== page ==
child abuse

Out of the Darkness Shedding Light on Child Abuse

Hi this is Terri Borman author of children’s book Shapes Go to School and childcare provider.  I recently attended a training seminar titled “Non-Stranger Danger Shining Light in a Dark Space” presented by Patricia E. Adams, who has dedicated her life to “bring light into the darkness of the spiritually wounded who have experienced traumas, terrors and near death in life.  Her belief is that God is not at fault, but is the remedy that will lead you on a true journey of transformation and restoration.”  Patricia explained to us that the greatest risk to children doesn’t come from “Stranger Danger” but actually from non-strangers, such as friends and family and that she hopes this training will be like “windshield wipers” to our eyes so that we can discern this evil that is happening to children all around us.

I was touched by Patricia’s testimony as she passionately told us that she herself was a victim of non-stranger danger sexual abuse, which started when she was two years of age and went on until she was over 18 years of age, and how at 17 years of age, she was pre-arranged to be married to a man more than double her age.   She prayed to God for a way out and eventually an opportunity made itself available for her to get away.  She then became gainfully employed and thought she was safe, but they eventually found her.   Unfortunately, she ran out of time, and we did not get to hear the end of that very dark chapter of her life.

Here are the facts:

  1. Experts estimate that one in ten children are sexually abused before their 18th birthday.
  2. One in Five children are sexually solicited while on the Internet.
  3. Youth are 2.5 times more likely to be raped than adults.
  4. About 35% of victims are 11 years old or younger.
  5. 30 to 40% of children are abused by family members.
  6. As many as 60% are abused by people the family trusts.
  7. Approximately 40% of sex offenders report being sexually abused themselves as children.
  8. Both males and females who have been sexually abused are more likely to engage in prostitution.
  9. Approximately 70% of sexual offenders of children have between 1 and 9 victims; 20-25% have 10 to 40 victims.
  10. Serial perpetrators may have as many as 400 victims in their lifetimes.

Talk Openly with Children:

  1. Teach children that it is wrong for anyone to act in a sexual way with them.
  2. Teach them what parts of their bodies are private and off limits.
  3. Teach them that the abuser might be an adult friend, family member, or older youth.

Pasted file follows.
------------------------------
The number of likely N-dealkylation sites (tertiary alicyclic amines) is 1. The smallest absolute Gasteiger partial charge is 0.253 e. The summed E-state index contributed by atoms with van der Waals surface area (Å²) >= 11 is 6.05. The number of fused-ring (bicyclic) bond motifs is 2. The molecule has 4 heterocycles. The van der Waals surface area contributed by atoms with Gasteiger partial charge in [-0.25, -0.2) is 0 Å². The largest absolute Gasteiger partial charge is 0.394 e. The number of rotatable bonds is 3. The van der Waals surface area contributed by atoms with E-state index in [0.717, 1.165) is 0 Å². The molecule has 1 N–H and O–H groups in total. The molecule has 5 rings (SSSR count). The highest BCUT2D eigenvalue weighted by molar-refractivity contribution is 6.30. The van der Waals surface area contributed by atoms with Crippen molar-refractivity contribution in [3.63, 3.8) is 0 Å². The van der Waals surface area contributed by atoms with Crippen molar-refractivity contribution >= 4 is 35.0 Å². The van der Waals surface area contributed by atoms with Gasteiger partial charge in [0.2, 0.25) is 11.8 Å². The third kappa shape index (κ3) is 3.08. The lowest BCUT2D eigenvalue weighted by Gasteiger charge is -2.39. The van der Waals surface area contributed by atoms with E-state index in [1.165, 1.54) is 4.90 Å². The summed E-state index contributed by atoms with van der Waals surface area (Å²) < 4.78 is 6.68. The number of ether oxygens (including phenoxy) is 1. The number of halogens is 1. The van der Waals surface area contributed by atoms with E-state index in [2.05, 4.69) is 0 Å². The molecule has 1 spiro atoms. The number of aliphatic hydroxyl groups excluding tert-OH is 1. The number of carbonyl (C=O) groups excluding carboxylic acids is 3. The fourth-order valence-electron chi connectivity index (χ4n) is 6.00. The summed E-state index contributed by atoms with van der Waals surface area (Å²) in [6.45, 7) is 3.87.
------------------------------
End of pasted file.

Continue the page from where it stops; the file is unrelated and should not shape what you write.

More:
4. Teach children not to give out personal information, such as email addresses, home addresses, and phone numbers.
  5. Be proactive and use everyday opportunities to talk about sexual abuse.  If a child seems reluctant to be with a particular adult, ask questions.

Children often keep the abuse hidden because the abuser is often manipulative, and may try to confuse the child about what is right and wrong.  The abuser might tell them it’s a game.  The abuser may have threatened harm to them or to their families.  Often times the children are embarrassed and ashamed to tell, or maybe they are too young to understand, or they love the abuser and don’t want any trouble to come to them.

Learn the Signs:

  1. Physical signs of sexual abuse is uncommon.  However, redness, rashes/swelling in the genital area, urinary tract infections, or other such symptoms should be investigated.  Physical symptoms associated with anxiety, such as chronic stomachaches or headaches, is possible.
  2. Emotional or behavior signs are more common. These can run from a child being too well behaved, to a child who is withdrawn and depressed, to a child with unexplained anger and rebellion.  Sexual promiscuity and language that is not age appropriate should be a warning.
  3. Some children will exhibit no signs at all.

Know What to Do:

All 50 states require that professionals who work with children report reasonable suspicions of child abuse.  Some states require that anyone with suspicions report it.

Two agencies handle most reports of child abuse: Child Protective Services (in some states this agency has a different name) and law enforcement.